Honda has asked employees in Ohio that it needs to be refunded for overpaid bonuses that it made.
The car manufacturer recently informed workers that recent bonuses were overpaid. It has given employees until September 22 to decide if they would like to pay back the money upfront or have it deducted from future paychecks or future bonuses.
Speaking with NBC4, the wife of a Honda employee who was overpaid said that returning the money could prove difficult for some families.
“Not a lot of people can handle this kind of a hit,” she said. “I asked him that — I said, you know, ‘Was this… the highest check you’d ever gotten for a bonus check — that it seemed weird?’ And he said no, it wasn’t the highest he’d ever gotten.”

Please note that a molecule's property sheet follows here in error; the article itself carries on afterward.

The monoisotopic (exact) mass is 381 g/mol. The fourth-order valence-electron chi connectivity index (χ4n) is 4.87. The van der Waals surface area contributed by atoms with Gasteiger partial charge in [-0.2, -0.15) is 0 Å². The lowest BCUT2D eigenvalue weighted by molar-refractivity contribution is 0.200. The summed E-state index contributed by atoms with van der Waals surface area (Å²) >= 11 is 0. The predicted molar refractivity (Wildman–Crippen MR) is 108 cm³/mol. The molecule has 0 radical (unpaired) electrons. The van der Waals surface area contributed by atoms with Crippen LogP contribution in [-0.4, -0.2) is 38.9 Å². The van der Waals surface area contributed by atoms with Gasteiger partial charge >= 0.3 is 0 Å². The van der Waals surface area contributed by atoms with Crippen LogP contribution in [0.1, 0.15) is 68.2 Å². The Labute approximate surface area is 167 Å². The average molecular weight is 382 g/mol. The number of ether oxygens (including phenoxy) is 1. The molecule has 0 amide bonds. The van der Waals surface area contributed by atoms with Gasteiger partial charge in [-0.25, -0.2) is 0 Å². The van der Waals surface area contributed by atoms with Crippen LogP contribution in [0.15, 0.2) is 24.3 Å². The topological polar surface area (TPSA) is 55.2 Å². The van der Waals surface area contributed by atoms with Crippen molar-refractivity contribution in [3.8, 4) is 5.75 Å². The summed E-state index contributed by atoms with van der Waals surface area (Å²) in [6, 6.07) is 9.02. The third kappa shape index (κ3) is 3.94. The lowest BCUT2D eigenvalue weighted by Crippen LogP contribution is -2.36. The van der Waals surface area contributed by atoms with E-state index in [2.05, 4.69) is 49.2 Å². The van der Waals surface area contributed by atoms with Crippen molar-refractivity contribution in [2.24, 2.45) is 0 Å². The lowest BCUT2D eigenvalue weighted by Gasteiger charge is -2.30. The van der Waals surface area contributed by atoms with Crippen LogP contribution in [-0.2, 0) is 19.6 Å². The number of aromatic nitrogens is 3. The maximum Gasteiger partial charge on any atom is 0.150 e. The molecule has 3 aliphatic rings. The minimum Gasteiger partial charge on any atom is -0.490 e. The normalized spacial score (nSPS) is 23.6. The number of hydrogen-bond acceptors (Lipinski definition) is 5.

Her husband was informed that he owes back almost 8 percent of his bonus payment, or hundreds of dollars.
“That’s, you know, a car payment. That’s half of our mortgage,” she added. “That’s two, three weeks’ worth of groceries. That’s a lot of money for us.”
While it may not be a good look for a company with a $42 billion valuation to ask for employees to return overpaid bonuses, Ohio State University law professor Sarah Cole says Honda is well within its rights to ask for the money to be returned.
“Under the Fair Labor Standards Act, which applies to all employers in the United States, it’s quite clear that overpayments of bonuses or wages can be recouped by the employer,” she said. “Honda could pursue this in court. But of course, that would be very expensive for them to do and obviously not look very positive from a publicity standpoint. So I’m sure they’re hoping to have voluntary agreement with the employees that the employee just willingly repays the overpayment.”